Bankruptcy Case Study For Jose Manual Verones – Debt

This is the case of José Manuel Verones who comes to me with Wauconda, Illinois seeking debt relief.  Mr. Verones is not a homeowner and he currently lives with his parents so he doesn’t have a formal lease.  He’s got a 2000 Chevy Malibu which is worth $2000 and it is paid for. He has a checking account worth $500.  No savings account.  No household goods, very little in the way of clothing.  He does have $5000 in a 401(k) and he gets a tax refund each year of approximately $600.  He is single with no dependent children.  He has been working for the last three months as an inside salesperson, earning approximately $24,000 per year.  At the end of the month from his paycheck, he nets $1655 + Read More

Can I Put Condo Associations Fees In A Bankruptcy

The simple answer is yes, the condo associations can be put in a Chapter 13 bankruptcy and be repaid over a 3 to 5 year period.  Much like a mortgage that you fell behind on, the condo association is a secured debt, secured by your property that you need to pay in order to keep that property or in order to keep the right to possess that property.  By filing a Chapter 13, you can take the amount that you owe to your condo association and propose to repay that amount over a 3 to 5 year period.  Now, the catch is that you must continue to make your regular condo Association payment going forward after your case is filed.  Simply reorganizing the part you fell behind and failing to make the + Read More

How does a Chapter13 Bankruptcy plan actually work?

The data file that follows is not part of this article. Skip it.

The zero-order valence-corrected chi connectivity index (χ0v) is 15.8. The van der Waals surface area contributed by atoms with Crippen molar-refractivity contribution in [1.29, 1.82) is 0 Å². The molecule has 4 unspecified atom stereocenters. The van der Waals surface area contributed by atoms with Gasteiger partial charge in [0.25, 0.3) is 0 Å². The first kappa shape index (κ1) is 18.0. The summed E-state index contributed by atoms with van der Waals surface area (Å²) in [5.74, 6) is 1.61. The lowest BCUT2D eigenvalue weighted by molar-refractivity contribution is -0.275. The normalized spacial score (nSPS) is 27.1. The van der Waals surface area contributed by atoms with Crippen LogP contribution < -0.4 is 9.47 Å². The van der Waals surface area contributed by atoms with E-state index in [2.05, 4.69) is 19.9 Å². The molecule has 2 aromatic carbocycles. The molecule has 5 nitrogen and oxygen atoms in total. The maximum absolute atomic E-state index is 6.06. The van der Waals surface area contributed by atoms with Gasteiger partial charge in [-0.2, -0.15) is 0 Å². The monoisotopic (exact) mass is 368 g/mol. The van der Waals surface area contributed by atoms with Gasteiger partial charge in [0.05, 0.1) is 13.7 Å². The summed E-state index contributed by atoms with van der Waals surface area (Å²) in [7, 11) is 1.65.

A Chapter13 plan is a very complicated mathematical computation which is why you should always have an attorney when filing Chapter 13.  A Chapter13 plan is determined by three factors, your income, your expenses and your assets.  The court only will approve a Chapter13 bankruptcy if you can afford it which is why it’s such a powerful tool.  For instance, if you bring in $1000 a month in income and have $800 a month in expenses, the court won’t approve a Chapter13 repayment plan of over $200 a month.  This is good for some people and bad for others because your Chapter13 plan has to be something called feasible.  You have to show that you’re able to make the payments.  For instance, if you + Read More

Bankruptcy Case Study For Dante Shorr

This is the case of Dante Shorr who comes to me from North Chicago, Illinois seeking information on bankruptcy.  Mr. Shorr has never filed for bankruptcy before.  He is not a homeowner and he has currently living with family.  He has a paid off vehicle which is a 1985 Lincoln Town Car which is worth approximately $2000 so it’s covered under his Illinois exemption amount. In terms of personal property, he has minor household goods worth approximately $1000 and normal clothing worth approximately $300.  He does receive an annual tax refund of approximately $1200 per year.  He is single and he has no dependent children.  He is currently working as a janitor earning approximately $25,000 per + Read More

Can my tax debt be eliminated in bankruptcy?

Taxes can be eliminated in certain circumstances and in certain circumstances your attorney will be able to advise you.  For example, if you have tax debt that is more than three years old and if you filed a return for those years and if you did not commit any type of fraud, then the debt can be eliminated in a Chapter 7 bankruptcy.  The three-year rule is important because if you applied for and received an extension, you have to wait out three years from the date the tax was due plus any extension.  There are also additional rules and regulations that pertain to tax debt which are very complicated so I want to keep it simple here. If you have tax debt that is more than three years old + Read More